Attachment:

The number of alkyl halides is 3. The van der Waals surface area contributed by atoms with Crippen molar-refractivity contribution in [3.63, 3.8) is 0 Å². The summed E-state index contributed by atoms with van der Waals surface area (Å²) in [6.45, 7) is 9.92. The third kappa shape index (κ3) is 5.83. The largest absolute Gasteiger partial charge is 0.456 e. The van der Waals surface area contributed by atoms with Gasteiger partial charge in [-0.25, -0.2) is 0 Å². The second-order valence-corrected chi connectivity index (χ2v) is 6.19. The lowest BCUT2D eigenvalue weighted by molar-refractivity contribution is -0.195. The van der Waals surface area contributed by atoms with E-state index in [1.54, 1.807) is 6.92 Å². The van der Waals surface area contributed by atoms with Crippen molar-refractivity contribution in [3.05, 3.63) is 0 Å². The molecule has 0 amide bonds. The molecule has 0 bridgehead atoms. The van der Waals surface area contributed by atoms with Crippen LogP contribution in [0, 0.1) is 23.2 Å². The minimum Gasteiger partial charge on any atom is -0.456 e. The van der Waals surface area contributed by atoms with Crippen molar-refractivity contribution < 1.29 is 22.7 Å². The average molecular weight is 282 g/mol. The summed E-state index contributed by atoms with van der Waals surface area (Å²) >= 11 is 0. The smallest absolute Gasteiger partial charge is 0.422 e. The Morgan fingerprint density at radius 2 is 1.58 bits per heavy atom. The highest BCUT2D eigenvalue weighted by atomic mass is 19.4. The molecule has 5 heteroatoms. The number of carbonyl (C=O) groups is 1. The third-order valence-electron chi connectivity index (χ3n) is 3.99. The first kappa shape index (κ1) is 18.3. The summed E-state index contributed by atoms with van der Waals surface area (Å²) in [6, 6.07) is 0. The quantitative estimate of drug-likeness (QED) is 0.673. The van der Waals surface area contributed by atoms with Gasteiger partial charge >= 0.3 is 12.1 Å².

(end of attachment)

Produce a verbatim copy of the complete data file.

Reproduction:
The number of alkyl halides is 3. The van der Waals surface area contributed by atoms with Crippen molar-refractivity contribution in [3.63, 3.8) is 0 Å². The summed E-state index contributed by atoms with van der Waals surface area (Å²) in [6.45, 7) is 9.92. The third kappa shape index (κ3) is 5.83. The largest absolute Gasteiger partial charge is 0.456 e. The van der Waals surface area contributed by atoms with Gasteiger partial charge in [-0.25, -0.2) is 0 Å². The second-order valence-corrected chi connectivity index (χ2v) is 6.19. The lowest BCUT2D eigenvalue weighted by molar-refractivity contribution is -0.195. The van der Waals surface area contributed by atoms with E-state index in [1.54, 1.807) is 6.92 Å². The van der Waals surface area contributed by atoms with Crippen molar-refractivity contribution in [3.05, 3.63) is 0 Å². The molecule has 0 amide bonds. The molecule has 0 bridgehead atoms. The van der Waals surface area contributed by atoms with Crippen LogP contribution in [0, 0.1) is 23.2 Å². The minimum Gasteiger partial charge on any atom is -0.456 e. The van der Waals surface area contributed by atoms with Crippen molar-refractivity contribution < 1.29 is 22.7 Å². The average molecular weight is 282 g/mol. The summed E-state index contributed by atoms with van der Waals surface area (Å²) >= 11 is 0. The smallest absolute Gasteiger partial charge is 0.422 e. The Morgan fingerprint density at radius 2 is 1.58 bits per heavy atom. The highest BCUT2D eigenvalue weighted by atomic mass is 19.4. The molecule has 5 heteroatoms. The number of carbonyl (C=O) groups is 1. The third-order valence-electron chi connectivity index (χ3n) is 3.99. The first kappa shape index (κ1) is 18.3. The summed E-state index contributed by atoms with van der Waals surface area (Å²) in [6, 6.07) is 0. The quantitative estimate of drug-likeness (QED) is 0.673. The van der Waals surface area contributed by atoms with Gasteiger partial charge >= 0.3 is 12.1 Å².